The principle in most addiction centers is that further psychological support for the addicted patient should absolutely start after an effective treatment of the addiction problem. Only then can the co-dependency treatment be started, followed by a possible syndrome.

Personally, however, I am of the opinion that while it is very important to maintain abstinence, it is not worth keeping rigidly to the rules governing the order in which patient problems are resolved.

There are situations which require dealing with the main problem of the patient, e.g. far-reaching rejection of oneself behind it will be possible to work on the problem of addiction after this stage the in-depth therapy begins.

It can last up to 1.5 years. It is believed that full addiction therapy should last up to 2 years. The transition between the different stages of therapy depends on the individual progress of the patient.

The objectives of psychotherapy for addiction are clearly defined. After the end of the treatment phase, the patient should be able to maintain abstinence without great difficulty and cope with the emerging hunger for the psychoactive substance.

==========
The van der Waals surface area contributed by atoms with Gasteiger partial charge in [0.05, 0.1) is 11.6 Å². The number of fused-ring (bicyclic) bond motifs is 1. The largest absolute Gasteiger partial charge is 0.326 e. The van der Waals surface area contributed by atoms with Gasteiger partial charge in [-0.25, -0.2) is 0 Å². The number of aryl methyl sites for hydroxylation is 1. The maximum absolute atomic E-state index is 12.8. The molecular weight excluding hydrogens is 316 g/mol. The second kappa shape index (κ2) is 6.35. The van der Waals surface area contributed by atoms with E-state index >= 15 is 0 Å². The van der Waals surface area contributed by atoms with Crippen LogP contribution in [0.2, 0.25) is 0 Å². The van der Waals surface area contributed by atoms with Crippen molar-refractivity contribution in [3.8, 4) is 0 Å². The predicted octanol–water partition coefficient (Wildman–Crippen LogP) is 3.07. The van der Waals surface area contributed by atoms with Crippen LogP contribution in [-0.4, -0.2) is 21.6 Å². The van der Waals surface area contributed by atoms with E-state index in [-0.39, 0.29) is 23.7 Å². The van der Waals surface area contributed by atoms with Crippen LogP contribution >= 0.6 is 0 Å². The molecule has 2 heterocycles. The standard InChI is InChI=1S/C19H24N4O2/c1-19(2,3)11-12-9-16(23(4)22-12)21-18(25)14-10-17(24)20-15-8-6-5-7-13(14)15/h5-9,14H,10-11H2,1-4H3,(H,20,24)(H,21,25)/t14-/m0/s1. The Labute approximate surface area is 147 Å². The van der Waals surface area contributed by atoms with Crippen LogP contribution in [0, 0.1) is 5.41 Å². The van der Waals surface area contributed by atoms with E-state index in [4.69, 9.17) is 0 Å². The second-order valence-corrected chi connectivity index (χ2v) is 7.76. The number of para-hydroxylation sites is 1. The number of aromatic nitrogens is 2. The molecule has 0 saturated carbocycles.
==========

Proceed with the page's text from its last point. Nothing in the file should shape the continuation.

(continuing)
The patient should also learn to self-observe and avoid situations conducive to drinking. Sometimes, however, these skills are not enough to achieve a permanent and certain abstinence.

It may also happen that the patient, after completing the addiction therapy, does not gain full satisfaction from his life and requires further psychotherapy.

The problem of addiction affects not only the addict himself, but also his entire family system. It often turns out that the addict grew up at home with an alcohol problem and has the characteristics of an adult alcoholic child.